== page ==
Would You Trade Your 911 For An Electric Porsche If It Were RWD?
Images courtesy of Porsche
Porsche surprised plenty of people last week at the Geneva Motor Show with their Mission E Cross Turismo concept, but even more intriguing than the sleek soccer mom’s rock crawler was what was said in the roundtable interview that followed.
Stefan Weckbach, Porsche’s head of electric vehicle development, fielded a few questions about the company’s outlook regarding road-going EVs, and he hinted at the possibility of two-door and convertible models joining the Mission E range in the future: “If you talk about two-door cars or convertibles, the platform will be ready for that.”
He’s referring to the Mission E platform called J1 that’s underpinning the all-electric production sedan due to arrive on dealer floors sometime next year; it was developed in-house for Porsche alone, rather than a larger segment of VAG which will have its own shared electric platforms. Unlike Audi’s E-tron systems which rely on current-excited motors, Porsche decided to fit the Mission E with what are called permanent-magnet motors on the front and rear axle of the all-wheel drive electric sedan and Turismo models (there will be no SUVs on J1), and the advanced cooling properties of these units will allow for more consistent acceleration and top speed when the car is being driven hard for sustained periods; Porsche is promising that the Mission E will still perform admirably in any track day duties should its owners decide on a few silent hot laps from time to time.
Besides hinting at the coupe and convertibles that may be in the Mission E’s pipeline, Weckbach also mentioned that his team is “Definitely discussing rear-wheel-drive options right now.” Since ditching the front-axle power unit would result in a significant loss of regenerative braking force as well as a new weight balance challenge, it’s not as simple as just taking out the front-wheel drive motor. The all-wheel drive Mission E sedan should have a horsepower figure in the range of 600 if the Cross Turismo’s stats are any indication (an all-wheel drive model will be the most powerful Mission E car on the platform), so any rear-wheel drive Mission E variants will likely have significantly less thrust and require some novel engineering regarding the car’s effective range.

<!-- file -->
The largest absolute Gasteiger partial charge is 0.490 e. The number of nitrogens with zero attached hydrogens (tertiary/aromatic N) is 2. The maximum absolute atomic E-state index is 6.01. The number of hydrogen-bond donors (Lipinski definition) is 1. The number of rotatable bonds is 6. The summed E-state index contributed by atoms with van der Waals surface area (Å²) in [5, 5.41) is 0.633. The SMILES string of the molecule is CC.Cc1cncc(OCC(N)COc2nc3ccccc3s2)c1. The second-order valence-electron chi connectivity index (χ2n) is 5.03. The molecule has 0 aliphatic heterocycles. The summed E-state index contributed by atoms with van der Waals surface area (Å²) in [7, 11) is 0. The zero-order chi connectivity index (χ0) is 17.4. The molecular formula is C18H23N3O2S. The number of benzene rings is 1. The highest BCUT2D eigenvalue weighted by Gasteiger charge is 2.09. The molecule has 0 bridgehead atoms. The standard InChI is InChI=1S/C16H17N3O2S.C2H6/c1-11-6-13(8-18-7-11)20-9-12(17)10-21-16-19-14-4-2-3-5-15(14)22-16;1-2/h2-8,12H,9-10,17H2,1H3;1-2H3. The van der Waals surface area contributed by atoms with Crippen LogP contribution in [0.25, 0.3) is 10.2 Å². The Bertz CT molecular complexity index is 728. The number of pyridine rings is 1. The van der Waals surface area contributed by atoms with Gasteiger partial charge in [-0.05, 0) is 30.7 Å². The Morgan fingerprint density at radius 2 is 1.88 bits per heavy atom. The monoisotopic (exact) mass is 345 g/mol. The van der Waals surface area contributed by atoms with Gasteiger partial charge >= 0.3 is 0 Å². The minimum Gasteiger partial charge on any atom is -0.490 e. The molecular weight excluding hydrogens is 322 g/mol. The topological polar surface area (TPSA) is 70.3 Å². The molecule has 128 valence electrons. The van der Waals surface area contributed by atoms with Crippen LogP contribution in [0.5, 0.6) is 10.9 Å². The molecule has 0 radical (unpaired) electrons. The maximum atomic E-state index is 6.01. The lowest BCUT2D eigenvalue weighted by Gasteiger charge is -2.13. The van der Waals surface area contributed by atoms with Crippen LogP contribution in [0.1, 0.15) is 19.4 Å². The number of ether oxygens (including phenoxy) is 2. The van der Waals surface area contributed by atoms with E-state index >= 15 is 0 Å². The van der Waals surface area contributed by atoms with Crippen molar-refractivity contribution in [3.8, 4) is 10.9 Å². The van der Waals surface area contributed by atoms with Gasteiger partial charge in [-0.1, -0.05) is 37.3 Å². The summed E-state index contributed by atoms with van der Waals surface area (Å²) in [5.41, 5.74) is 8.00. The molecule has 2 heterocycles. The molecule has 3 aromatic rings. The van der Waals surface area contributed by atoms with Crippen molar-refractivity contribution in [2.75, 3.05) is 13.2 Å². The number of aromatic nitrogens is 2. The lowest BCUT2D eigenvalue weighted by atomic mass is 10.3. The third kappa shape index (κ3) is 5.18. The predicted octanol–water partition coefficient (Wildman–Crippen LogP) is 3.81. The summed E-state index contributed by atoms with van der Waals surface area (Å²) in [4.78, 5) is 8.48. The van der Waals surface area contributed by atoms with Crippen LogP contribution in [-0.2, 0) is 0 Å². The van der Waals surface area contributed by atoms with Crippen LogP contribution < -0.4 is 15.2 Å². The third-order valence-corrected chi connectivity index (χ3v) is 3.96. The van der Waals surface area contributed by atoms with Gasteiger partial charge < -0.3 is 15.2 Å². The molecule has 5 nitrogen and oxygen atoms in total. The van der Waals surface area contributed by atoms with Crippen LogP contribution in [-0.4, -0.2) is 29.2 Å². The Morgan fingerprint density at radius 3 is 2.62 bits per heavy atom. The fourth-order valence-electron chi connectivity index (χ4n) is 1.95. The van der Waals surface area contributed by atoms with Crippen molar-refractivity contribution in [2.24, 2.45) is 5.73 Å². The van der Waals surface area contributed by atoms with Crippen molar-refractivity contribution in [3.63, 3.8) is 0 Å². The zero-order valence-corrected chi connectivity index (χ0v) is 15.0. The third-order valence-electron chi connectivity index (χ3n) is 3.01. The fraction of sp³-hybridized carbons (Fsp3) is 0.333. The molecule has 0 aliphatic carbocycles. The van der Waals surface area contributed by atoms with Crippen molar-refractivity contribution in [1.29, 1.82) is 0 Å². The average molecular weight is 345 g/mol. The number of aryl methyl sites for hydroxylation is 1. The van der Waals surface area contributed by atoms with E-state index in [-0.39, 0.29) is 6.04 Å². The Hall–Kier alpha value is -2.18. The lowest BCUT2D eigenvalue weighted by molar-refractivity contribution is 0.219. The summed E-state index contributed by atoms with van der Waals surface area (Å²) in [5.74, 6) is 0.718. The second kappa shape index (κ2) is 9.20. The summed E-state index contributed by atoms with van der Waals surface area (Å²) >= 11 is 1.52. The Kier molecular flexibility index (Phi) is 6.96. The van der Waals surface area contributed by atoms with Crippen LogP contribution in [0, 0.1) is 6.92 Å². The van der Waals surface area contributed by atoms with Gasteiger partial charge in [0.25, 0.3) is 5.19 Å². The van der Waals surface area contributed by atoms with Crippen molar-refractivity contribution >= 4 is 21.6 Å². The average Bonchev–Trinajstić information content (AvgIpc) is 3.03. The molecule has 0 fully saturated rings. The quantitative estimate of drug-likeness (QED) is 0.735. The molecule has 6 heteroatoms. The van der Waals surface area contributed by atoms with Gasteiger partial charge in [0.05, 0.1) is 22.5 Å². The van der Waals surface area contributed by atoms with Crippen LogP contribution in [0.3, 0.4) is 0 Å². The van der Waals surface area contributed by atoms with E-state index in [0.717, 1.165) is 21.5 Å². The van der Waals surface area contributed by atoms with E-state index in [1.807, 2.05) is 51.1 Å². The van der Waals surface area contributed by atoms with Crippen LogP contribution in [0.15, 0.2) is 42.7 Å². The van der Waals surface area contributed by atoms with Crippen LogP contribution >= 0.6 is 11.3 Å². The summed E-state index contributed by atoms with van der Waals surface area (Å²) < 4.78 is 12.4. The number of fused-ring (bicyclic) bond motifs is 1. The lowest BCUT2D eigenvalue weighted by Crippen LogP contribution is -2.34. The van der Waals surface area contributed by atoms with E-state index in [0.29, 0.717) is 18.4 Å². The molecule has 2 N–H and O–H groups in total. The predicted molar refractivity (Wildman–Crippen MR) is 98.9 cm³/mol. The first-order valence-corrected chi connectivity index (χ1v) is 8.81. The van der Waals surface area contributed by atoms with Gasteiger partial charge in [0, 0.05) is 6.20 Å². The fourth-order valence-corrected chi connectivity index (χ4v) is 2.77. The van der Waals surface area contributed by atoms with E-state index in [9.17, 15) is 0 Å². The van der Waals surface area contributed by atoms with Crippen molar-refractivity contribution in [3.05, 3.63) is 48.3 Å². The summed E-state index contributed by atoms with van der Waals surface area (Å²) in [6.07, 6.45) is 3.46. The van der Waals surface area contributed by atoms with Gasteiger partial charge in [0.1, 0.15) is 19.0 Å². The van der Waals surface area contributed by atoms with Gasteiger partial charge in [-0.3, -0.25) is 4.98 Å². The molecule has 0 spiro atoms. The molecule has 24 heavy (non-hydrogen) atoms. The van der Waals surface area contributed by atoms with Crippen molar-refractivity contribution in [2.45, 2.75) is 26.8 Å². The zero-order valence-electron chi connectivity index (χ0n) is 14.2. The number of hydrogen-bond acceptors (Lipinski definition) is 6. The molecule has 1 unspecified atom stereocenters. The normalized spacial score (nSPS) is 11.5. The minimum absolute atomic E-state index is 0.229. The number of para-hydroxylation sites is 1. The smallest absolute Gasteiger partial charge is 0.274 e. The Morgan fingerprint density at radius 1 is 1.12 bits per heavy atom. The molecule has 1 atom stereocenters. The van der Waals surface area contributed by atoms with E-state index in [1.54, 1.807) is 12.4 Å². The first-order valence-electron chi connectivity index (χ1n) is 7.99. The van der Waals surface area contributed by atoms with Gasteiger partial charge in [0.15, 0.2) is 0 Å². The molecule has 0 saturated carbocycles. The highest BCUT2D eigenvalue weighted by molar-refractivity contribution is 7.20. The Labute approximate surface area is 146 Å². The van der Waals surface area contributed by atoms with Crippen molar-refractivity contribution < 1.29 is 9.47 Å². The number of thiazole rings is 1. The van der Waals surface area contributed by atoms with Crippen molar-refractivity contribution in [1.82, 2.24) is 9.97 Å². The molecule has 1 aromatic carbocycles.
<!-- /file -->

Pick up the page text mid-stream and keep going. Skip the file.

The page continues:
The idea of an all-electric 911 has been floated in the past, so this could be the beginning of the path toward that hypothetical car. There’s still a wide moat between that and say the current GT2 RS, but progress is certainly being made. I’m sure to some this is the last thing they’d call progress (especially if it were to eventually replace petrol-powered 911s), but if electric is the foreseeable future of driving, shouldn’t we be making the best of it? What do you think?